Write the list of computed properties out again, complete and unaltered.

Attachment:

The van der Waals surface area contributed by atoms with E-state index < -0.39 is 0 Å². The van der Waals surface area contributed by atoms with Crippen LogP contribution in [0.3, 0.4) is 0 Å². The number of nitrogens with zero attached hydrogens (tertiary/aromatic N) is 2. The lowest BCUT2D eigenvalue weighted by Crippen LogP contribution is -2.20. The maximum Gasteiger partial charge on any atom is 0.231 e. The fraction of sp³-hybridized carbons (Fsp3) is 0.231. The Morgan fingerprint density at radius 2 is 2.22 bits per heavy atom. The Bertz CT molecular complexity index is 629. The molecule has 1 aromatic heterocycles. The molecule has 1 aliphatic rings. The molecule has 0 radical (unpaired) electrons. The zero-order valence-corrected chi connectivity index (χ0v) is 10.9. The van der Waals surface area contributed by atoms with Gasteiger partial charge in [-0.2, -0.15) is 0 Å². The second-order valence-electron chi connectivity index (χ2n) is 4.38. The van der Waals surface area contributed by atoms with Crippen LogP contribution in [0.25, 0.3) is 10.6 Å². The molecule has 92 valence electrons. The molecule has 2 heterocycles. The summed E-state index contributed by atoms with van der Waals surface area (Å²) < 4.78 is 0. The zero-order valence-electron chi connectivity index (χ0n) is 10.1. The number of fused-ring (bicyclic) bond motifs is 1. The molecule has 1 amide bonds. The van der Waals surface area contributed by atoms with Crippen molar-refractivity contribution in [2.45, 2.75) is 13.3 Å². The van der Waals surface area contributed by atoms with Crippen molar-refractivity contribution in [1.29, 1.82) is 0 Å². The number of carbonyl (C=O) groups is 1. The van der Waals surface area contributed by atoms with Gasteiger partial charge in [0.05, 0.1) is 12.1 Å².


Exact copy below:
The van der Waals surface area contributed by atoms with E-state index < -0.39 is 0 Å². The van der Waals surface area contributed by atoms with Crippen LogP contribution in [0.3, 0.4) is 0 Å². The number of nitrogens with zero attached hydrogens (tertiary/aromatic N) is 2. The lowest BCUT2D eigenvalue weighted by Crippen LogP contribution is -2.20. The maximum Gasteiger partial charge on any atom is 0.231 e. The fraction of sp³-hybridized carbons (Fsp3) is 0.231. The Morgan fingerprint density at radius 2 is 2.22 bits per heavy atom. The Bertz CT molecular complexity index is 629. The molecule has 1 aromatic heterocycles. The molecule has 1 aliphatic rings. The molecule has 0 radical (unpaired) electrons. The zero-order valence-corrected chi connectivity index (χ0v) is 10.9. The van der Waals surface area contributed by atoms with Gasteiger partial charge in [-0.2, -0.15) is 0 Å². The second-order valence-electron chi connectivity index (χ2n) is 4.38. The van der Waals surface area contributed by atoms with Crippen LogP contribution in [0.25, 0.3) is 10.6 Å². The molecule has 92 valence electrons. The molecule has 2 heterocycles. The summed E-state index contributed by atoms with van der Waals surface area (Å²) < 4.78 is 0. The zero-order valence-electron chi connectivity index (χ0n) is 10.1. The number of fused-ring (bicyclic) bond motifs is 1. The molecule has 1 amide bonds. The van der Waals surface area contributed by atoms with Crippen molar-refractivity contribution in [2.45, 2.75) is 13.3 Å². The van der Waals surface area contributed by atoms with Crippen molar-refractivity contribution in [1.29, 1.82) is 0 Å². The number of carbonyl (C=O) groups is 1. The van der Waals surface area contributed by atoms with Gasteiger partial charge in [0.05, 0.1) is 12.1 Å².